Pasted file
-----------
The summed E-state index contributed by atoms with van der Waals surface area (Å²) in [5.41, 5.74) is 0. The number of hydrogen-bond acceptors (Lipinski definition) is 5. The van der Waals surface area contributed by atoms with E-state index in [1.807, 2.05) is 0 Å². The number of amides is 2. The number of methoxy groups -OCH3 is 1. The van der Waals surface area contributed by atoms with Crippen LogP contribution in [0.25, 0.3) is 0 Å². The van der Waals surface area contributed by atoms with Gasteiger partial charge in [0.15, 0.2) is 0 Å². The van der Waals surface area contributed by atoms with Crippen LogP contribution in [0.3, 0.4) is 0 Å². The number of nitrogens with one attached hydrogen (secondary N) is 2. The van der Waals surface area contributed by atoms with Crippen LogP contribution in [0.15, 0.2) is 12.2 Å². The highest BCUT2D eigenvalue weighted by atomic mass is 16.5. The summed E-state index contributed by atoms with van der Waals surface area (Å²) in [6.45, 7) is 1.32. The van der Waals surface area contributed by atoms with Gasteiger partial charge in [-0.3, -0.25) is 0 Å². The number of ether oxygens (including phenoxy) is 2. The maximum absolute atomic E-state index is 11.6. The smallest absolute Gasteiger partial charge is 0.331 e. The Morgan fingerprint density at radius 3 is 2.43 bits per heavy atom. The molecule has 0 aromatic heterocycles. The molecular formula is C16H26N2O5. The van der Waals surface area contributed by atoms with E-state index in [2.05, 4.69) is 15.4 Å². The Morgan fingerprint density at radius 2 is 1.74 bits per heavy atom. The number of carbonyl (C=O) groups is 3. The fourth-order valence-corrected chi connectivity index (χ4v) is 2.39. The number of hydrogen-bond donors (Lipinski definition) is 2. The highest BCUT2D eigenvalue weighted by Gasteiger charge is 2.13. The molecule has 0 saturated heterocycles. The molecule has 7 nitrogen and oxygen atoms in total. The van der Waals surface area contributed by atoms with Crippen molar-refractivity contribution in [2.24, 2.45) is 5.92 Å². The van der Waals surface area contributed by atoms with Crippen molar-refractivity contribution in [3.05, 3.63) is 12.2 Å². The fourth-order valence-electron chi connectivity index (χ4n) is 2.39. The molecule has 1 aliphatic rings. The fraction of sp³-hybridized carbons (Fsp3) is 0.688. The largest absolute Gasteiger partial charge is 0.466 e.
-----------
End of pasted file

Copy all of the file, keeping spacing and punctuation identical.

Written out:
The summed E-state index contributed by atoms with van der Waals surface area (Å²) in [5.41, 5.74) is 0. The number of hydrogen-bond acceptors (Lipinski definition) is 5. The van der Waals surface area contributed by atoms with E-state index in [1.807, 2.05) is 0 Å². The number of amides is 2. The number of methoxy groups -OCH3 is 1. The van der Waals surface area contributed by atoms with Crippen LogP contribution in [0.25, 0.3) is 0 Å². The van der Waals surface area contributed by atoms with Gasteiger partial charge in [0.15, 0.2) is 0 Å². The van der Waals surface area contributed by atoms with Crippen LogP contribution in [0.3, 0.4) is 0 Å². The number of nitrogens with one attached hydrogen (secondary N) is 2. The van der Waals surface area contributed by atoms with Crippen LogP contribution in [0.15, 0.2) is 12.2 Å². The highest BCUT2D eigenvalue weighted by atomic mass is 16.5. The summed E-state index contributed by atoms with van der Waals surface area (Å²) in [6.45, 7) is 1.32. The van der Waals surface area contributed by atoms with Gasteiger partial charge in [-0.3, -0.25) is 0 Å². The number of ether oxygens (including phenoxy) is 2. The maximum absolute atomic E-state index is 11.6. The smallest absolute Gasteiger partial charge is 0.331 e. The Morgan fingerprint density at radius 3 is 2.43 bits per heavy atom. The molecule has 0 aromatic heterocycles. The molecular formula is C16H26N2O5. The van der Waals surface area contributed by atoms with E-state index in [2.05, 4.69) is 15.4 Å². The Morgan fingerprint density at radius 2 is 1.74 bits per heavy atom. The number of carbonyl (C=O) groups is 3. The fourth-order valence-corrected chi connectivity index (χ4v) is 2.39. The number of hydrogen-bond donors (Lipinski definition) is 2. The highest BCUT2D eigenvalue weighted by Gasteiger charge is 2.13. The molecule has 0 saturated heterocycles. The molecule has 7 nitrogen and oxygen atoms in total. The van der Waals surface area contributed by atoms with Crippen molar-refractivity contribution in [2.24, 2.45) is 5.92 Å². The van der Waals surface area contributed by atoms with Crippen molar-refractivity contribution in [3.05, 3.63) is 12.2 Å². The fourth-order valence-electron chi connectivity index (χ4n) is 2.39. The molecule has 1 aliphatic rings. The fraction of sp³-hybridized carbons (Fsp3) is 0.688. The largest absolute Gasteiger partial charge is 0.466 e.